Just because you have a Revocable Living Trust does not mean that you don’t have to have a Will. Although a Pour-over Will is not used to transfer your property in the way that a will usually does after death, the Pour-over Will has several important functions. Primarily, it acts in the manner of a power of attorney, giving your personal representative the right to act on your behalf to carry out your wishes upon your demise. A Pour-over Will is usually created along with a living trust and designed to transfer property not deeded to the trust during the trustee’s (the person who created the trust) lifetime to the trust at the time of the trustee’s death.
Additionally a Pour-over Will can do the following:
- Name whether you wish to be buried or cremated.
- Name who you wish to become Guardians of your children and/or pets.
- Repeat your intent regarding the beneficiary(ies) of the proceeds of your life insurance.
- Give your executor or executrix powers to carry out specific actions after your death.
- Name the executor responsible for “pouring” the assets left out of the living trust into it.
The testator’s property (left out of the living trust) is subject to probate until such time as the pour-over clause is applied, and the estate assets “poured” into the Trust. For that to happen, though, the trust instrument must be either in existence at the time the will with the pour-over clause is executed, or executed concurrently with the will to be a valid pour-over gift.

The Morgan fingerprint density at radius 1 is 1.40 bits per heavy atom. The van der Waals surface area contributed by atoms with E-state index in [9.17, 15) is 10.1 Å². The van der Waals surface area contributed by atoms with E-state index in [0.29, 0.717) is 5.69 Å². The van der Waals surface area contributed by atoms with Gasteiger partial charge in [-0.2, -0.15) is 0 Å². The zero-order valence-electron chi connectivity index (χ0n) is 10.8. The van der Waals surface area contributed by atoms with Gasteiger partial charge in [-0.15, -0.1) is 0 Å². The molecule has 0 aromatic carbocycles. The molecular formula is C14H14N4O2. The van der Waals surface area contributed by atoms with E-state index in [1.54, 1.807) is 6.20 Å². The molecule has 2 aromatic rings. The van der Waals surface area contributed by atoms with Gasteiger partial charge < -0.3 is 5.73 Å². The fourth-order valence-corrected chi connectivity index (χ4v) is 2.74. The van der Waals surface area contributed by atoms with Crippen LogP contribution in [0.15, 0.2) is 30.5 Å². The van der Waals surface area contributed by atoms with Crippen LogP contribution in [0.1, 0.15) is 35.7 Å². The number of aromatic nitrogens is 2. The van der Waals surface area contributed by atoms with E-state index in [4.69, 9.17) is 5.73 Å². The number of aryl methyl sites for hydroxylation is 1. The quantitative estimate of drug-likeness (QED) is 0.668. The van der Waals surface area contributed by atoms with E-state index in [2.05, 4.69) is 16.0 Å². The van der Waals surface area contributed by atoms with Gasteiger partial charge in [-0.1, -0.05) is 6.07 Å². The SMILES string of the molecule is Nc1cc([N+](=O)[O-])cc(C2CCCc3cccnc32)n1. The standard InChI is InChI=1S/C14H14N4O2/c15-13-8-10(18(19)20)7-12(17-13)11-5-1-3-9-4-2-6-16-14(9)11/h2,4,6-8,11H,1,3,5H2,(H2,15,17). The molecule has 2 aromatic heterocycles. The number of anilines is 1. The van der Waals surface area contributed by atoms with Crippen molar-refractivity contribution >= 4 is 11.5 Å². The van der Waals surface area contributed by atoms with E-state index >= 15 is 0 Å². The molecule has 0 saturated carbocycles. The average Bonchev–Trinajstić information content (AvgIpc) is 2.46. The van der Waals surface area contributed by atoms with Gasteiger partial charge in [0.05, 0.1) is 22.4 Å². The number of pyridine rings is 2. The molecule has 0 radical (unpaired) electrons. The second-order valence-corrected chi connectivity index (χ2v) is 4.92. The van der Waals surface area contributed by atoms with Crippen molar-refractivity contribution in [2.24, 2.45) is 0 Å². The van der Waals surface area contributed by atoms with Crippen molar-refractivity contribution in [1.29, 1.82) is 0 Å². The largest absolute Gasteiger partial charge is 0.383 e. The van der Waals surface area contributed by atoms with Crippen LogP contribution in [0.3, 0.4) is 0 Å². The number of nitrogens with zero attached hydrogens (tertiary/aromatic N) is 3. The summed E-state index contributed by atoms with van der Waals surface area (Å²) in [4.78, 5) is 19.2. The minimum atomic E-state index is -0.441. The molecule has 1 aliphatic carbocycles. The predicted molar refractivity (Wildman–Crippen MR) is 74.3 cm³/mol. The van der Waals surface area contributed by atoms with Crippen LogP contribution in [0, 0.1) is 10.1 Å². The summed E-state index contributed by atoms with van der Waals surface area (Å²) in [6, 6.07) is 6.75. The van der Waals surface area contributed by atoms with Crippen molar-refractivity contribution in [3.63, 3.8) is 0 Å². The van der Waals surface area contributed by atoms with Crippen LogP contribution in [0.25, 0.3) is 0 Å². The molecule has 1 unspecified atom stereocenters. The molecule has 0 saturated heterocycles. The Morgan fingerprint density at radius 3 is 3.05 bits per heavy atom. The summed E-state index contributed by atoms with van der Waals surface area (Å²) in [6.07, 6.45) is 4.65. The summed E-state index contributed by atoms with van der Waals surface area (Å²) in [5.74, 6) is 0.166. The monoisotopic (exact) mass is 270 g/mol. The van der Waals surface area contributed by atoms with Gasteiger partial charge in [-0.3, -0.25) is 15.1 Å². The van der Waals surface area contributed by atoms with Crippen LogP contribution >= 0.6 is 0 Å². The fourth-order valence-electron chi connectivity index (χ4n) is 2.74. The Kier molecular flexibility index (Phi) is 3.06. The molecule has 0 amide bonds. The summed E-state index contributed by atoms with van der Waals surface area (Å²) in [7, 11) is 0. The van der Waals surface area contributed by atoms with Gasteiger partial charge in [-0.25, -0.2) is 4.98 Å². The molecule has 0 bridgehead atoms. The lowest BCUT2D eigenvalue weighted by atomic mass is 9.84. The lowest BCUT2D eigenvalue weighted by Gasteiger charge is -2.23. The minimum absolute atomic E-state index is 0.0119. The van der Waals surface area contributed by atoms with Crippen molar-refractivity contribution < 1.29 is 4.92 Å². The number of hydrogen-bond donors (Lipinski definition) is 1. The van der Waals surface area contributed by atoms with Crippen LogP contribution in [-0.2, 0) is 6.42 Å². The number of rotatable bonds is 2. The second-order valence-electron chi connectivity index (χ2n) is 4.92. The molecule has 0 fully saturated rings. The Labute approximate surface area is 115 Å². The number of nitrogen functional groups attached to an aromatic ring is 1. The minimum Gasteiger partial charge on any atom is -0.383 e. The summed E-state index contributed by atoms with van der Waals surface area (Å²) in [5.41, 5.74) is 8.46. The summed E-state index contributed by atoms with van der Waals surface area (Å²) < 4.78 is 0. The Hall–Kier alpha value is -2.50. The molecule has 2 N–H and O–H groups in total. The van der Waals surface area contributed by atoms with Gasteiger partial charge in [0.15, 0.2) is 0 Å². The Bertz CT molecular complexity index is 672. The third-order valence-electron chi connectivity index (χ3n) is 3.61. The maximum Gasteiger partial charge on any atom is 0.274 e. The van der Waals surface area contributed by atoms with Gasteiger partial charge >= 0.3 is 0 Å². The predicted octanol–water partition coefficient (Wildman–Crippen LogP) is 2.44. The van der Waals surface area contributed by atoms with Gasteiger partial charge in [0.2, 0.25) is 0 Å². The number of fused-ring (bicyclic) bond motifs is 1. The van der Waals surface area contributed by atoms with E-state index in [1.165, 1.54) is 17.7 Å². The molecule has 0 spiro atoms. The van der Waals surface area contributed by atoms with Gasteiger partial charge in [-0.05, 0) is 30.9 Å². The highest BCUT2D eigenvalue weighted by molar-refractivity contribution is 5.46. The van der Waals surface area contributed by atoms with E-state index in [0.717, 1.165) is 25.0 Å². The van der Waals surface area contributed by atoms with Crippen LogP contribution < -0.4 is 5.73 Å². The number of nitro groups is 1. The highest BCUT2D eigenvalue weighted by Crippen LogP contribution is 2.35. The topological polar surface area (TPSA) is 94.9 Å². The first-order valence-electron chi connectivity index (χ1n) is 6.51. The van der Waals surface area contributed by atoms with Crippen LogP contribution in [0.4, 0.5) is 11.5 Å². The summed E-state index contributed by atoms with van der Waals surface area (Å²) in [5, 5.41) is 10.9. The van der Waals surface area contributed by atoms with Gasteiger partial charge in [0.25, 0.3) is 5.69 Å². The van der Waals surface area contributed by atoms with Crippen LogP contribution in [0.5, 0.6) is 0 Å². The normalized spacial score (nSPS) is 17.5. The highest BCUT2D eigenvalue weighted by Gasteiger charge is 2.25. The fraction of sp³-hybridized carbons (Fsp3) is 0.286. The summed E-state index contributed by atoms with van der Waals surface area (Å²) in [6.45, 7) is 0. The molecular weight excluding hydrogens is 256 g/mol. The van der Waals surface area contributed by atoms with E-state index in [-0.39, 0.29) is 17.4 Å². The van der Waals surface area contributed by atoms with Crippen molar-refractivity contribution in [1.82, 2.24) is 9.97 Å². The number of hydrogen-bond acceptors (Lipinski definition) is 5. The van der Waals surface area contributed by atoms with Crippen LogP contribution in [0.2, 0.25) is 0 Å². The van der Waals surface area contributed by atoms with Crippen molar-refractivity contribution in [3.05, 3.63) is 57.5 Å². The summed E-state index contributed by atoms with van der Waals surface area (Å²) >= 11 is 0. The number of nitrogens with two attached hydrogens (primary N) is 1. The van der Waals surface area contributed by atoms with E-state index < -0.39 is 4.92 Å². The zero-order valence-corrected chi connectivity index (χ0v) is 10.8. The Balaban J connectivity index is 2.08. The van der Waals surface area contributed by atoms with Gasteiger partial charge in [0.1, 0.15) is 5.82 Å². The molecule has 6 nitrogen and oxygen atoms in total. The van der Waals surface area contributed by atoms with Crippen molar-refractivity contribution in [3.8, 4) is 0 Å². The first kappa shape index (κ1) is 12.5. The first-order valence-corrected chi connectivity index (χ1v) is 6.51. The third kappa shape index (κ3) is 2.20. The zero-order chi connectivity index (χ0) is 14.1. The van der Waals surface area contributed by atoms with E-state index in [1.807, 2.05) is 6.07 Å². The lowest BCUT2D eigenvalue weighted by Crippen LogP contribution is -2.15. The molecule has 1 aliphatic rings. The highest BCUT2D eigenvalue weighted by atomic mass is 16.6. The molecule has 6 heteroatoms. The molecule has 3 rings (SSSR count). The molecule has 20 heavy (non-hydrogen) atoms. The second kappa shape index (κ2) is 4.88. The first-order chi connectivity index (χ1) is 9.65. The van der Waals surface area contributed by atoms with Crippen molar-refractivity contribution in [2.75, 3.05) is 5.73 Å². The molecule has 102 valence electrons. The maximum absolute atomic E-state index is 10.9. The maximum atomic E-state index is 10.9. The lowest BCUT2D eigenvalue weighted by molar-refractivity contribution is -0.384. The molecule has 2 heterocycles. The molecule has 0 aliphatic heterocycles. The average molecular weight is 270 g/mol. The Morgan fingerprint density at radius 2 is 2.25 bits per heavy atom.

Because the pour-over clause protects property not previously placed in a Trust by pouring it into the previously established Trust through the vehicle of the Pour-over Will, the trust need not be funded inter vivos (while you are alive).
It is important to have your major assets already in your living trust while you are alive. Ideally, you should not have to use your pour-over clause. It should be treated as an emergency provision to make sure all your property ends up in the Trust even if you haven’t had time to move into the trust during your lifetime.
The only beneficiary of the Pour-over Will should be your Trust. The living trust itself should list the true beneficiaries of your estate.
A simple will, meaning a will created on its own and not as a pour-over will, can be hazardous to your wealth. Your heirs will be forced to endure the probate process if you leave your significant assets in a simple last will and testament. Probate attorneys charge at least $250 per hour and, or, 4% of the value of the estate undergoing probate. Although the courts have sped up the probate process in recent years for smaller estates and limiting attorney fees for them, probate is an easily avoidable hassle.
The combination of a revocable living trust and pour-over will should be a part of every estate plan as well as a living will, health care, and financial powers of attorney should be.